The scientific method & fish DNA
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03-10-2014, 08:10 AM (This post was last modified: 03-10-2014 09:05 AM by Full Circle.)
The scientific method & fish DNA
Long Post Exclamation

Over the last four days I've had the great fortune of looking for cryptic fish species with one of the world's leading marine biologist. This guy's CV is like no other I have ever seen, doctorates, honors and a list of published papers as long as my arm plus CEO of a non-profit ocean research foundation.

What this guy does is collect fish, sequences sections of DNA and compares it to other fish of the "same species" from different places, sometimes they match within 1%, other times they vary as much as 10% thus leading to describing new species. The goal is to barcode every species of fish on earth!

What I want to share is just how incredibly satisfying, wonderful and surprising the entire process of looking, observing, testing, dissecting and describing is. Nothing our scientific efforts find and discover is forever written in stone, new information leads to better understanding and many times to even more questions. The old adage "The larger the island of knowledge, the longer the shoreline of wonder" applies.

So in the last few days I watched this incredibly knowledgeable man question his own hypotheses and thinking, even to the point of saying he would have to edit recent papers he has written based on what we had found in the last few days diving with us. This gives me great satisfaction that finding the truth and being accurate is more important than ego in the scientific community, at the very least for this individual.

This brings me to some of the recent headlines having to to with Stephen Hawking getting bashed by Michelle Bachmann because Hawking changed his view on black holes (I don't know the details since I have great difficulty reading anything said by ignorant people like Bachmann) and how the theists cling to any changes in scientific knowledge as a wedge to say that science is not reliable because it is constantly revising itself! Exactly! That's the point of research, experimentation, observation and exploration; to gain further insight, question everything and strive to understand accurately.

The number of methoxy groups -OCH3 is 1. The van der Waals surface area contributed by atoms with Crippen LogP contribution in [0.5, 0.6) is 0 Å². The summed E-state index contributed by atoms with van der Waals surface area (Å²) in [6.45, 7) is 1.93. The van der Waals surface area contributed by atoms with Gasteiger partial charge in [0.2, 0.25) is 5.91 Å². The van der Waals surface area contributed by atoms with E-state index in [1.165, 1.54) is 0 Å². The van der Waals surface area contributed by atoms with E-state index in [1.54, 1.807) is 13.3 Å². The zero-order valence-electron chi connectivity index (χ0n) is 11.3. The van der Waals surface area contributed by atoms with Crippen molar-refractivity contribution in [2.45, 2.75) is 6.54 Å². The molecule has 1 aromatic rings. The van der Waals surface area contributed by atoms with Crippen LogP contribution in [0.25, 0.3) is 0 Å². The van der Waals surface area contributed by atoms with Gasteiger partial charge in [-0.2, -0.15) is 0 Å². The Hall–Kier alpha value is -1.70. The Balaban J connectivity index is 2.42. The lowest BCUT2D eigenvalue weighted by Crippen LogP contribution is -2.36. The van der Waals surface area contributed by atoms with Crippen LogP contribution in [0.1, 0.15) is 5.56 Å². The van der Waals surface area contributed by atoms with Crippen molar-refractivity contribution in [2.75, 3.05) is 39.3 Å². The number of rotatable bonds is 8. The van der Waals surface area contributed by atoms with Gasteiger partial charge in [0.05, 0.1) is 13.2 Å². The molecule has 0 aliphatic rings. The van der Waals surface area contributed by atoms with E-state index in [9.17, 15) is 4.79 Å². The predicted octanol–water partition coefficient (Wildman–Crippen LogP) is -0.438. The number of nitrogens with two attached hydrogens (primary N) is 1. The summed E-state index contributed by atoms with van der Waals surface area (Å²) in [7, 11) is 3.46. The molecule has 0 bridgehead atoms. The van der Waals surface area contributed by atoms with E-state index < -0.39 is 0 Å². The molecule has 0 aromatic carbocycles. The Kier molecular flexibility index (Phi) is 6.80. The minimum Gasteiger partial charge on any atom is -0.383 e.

Anyway, the last few days strenghtened and comforted me that the scientific process and method is alive and well, even in this corner of the world and I can rest easier knowing that there are many of us who value facts and accuracy over ego and superstition.

Thanks for reading. FC

“I am quite sure now that often, very often, in matters concerning religion and politics a man’s reasoning powers are not above the monkey’s.”~Mark Twain
“Ocean: A body of water occupying about two-thirds of a world made for man - who has no gills.”~ Ambrose Bierce
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03-10-2014, 08:30 AM
RE: The scientific method & fish DNA
The goal of science is to be wrong - and by being wrong enough times, we're eventually less wrong overall.

That sounds like very interesting work. "Traditional" taxonomy is - necessarily! - not based on genetics, and bringing proper genetic investigation and cladistics to it has been incredibly informative.
(but, depressingly, he'd better work fast - overfishing, climate change, and ecological destruction are probably going to wipe out a hell of a lot of aquatic species)

It seems to me that often the point of religious ideas is not so much the detail but the certainty. In that light it makes sense that they'd denigrate "changing" science in favour of eternal revealed "truth".